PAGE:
Reason 1: When this rally began in March 2009, the Dow was more than 10,000 points below where it stands today.
What’s the significance of the Dow Jones industrial average hitting 17,000 — as it did Thursday morning, shortly after the government reported that job creation in June was stronger than expected and that the unemployment rate is down to 6.1%?
Well, truth be told, it’s not that big a deal — but it does show…
… just how far this bull market has come. When this rally began in March 2009, the Dow was more than 10,000 points below where it stands today.
… just how fast this bull is moving. It took less than four months for the Dow to go from 16,000 to 17,000.
… and that Jeremy Siegel was right. In 2012, at a time when the Dow was still below 13,000, he predicted that the world’s most-famous stock market benchmark would get to 17,000 by the start of this year. So he was only off by about six months.
The University of Pennsylvania finance professor — who gained fame with his 1994 book Stocks for the Long Run, the “bull market bible” — has long been viewed as Wall Street’s eternal optimist. But being called a perma-bull by a bunch of business journalists isn’t exactly a compliment.
What can you expect? As a group, journalists are far more likely to be pessimistic than optimistic. And we try to be as contrarian as possible. Hence, when it comes to stocks, which over time are likely to rise more often than they fall, we tend to lean toward predictions of doom and gloom over blue skies ahead.
And this is why journalists have tended to favor the opinions of Siegel’s colleague and long-time friend, Yale economist Robert Shiller.
Shiller, who recently won the Nobel Prize, has gotten plenty of credit for having predicted the bursting of the tech bubble in 2000. It didn’t hurt that his book, Irrational Exuberance, came out in March 2000, which was exactly the start of the bear market that sent equities into a “lost decade” that lasted until March 2009.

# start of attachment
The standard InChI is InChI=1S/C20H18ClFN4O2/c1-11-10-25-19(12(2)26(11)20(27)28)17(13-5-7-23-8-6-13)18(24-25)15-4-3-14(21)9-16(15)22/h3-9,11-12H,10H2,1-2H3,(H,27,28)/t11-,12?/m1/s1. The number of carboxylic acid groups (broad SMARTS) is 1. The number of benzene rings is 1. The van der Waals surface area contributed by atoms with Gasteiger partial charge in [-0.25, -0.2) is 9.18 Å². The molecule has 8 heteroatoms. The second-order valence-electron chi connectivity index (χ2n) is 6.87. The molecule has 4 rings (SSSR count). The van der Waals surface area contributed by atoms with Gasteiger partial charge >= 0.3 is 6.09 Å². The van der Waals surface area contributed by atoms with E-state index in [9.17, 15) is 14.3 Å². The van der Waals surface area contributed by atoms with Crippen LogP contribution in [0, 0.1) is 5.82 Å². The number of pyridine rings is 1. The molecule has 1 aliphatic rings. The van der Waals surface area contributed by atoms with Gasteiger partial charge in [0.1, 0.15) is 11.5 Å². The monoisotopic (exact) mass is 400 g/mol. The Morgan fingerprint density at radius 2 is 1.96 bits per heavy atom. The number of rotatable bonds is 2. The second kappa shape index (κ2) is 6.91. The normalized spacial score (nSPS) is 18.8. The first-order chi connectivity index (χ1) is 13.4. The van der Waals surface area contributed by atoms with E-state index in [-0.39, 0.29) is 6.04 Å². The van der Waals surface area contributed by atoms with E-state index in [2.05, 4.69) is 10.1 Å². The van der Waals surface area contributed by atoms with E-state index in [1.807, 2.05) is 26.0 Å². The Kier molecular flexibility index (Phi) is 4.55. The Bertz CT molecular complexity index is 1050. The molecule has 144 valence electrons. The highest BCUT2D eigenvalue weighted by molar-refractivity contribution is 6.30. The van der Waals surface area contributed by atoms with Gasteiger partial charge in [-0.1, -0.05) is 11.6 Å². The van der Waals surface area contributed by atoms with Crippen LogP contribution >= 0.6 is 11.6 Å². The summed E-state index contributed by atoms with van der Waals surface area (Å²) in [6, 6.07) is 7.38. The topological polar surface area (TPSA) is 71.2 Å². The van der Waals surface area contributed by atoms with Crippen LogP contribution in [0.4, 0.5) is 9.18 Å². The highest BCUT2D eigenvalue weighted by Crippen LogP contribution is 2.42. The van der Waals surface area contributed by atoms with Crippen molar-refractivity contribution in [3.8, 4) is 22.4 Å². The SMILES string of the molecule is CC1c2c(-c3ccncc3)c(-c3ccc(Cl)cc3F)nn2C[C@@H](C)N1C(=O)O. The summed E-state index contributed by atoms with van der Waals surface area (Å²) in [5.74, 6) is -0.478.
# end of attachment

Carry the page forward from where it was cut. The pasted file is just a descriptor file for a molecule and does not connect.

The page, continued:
It should be noted, however, that back in 2012 — when a key gauge of market valuations popularized by Robert Shiller was flashing a bearish warning sign — Siegel publicly predicted that stocks would keep climbing higher.
He based this on the belief that in a low-interest rate environment, stocks should trade at a price/earnings ratio of around 18, based on future estimated corporate profits. And that’s how he came to the 17,000 figure. (By contrast, Shiller prefers to value the market based on actual “normalized” or averaged earnings over the past 10 years.)
Of course, some market observers now believe that with the labor market strengthening, the Federal Reserve may have to start raising interest rates sooner than expected to stay ahead of inflation. And that could mean that stocks aren’t assured of staying above the 17,000 threshold.
Nevertheless, this doesn’t take away the fact that in an April 2012 interview with CNBC, Siegel said there was a 75% chance that the Dow would close 2013 above 15,000, and the odds were 50-50 of getting to 17,000.
A few months later, he went back on CNBC and reiterated his predictions. This time, he offered his assessment of the risks in the market.
“There are two major factors that are depressing our market 1,000 to 1,500 points,” he said on air. The first, he said was the fiscal cliff negotiations taking place in Washington, which had the potential to send the economy back into recession. The second was that monetary policy needed to become more aggressive and creative. This was before the Federal Reserve launched the most recent round of so-called quantitative easing.
After the fiscal cliff was avoided and the Fed got more creative with its stimulative bond-buying program, the markets really took off. In fact, here’s how the Dow has performed since the Fed began its third round of quantitative easing on Sept. 12, 2012:
Soon after, he set 17,000 as his actual price target for the Dow by the end of 2013.
Today, based on modest earnings growth for U.S. corporations, Siegel says the Dow is likely to get to 18,000 sometime in 2014.
Of course, that’s not such a bold forecast when you consider that going from Dow 17,000 to 18,000 represents less than a 6% jump in prices.
Still, it doesn’t negate the fact that calling Dow 17,000 two years ago — when Europe was mired in a debt crisis, Washington was threatening to go off the fiscal cliff, and the Shiller P/E was flashing a warning — was pretty daring.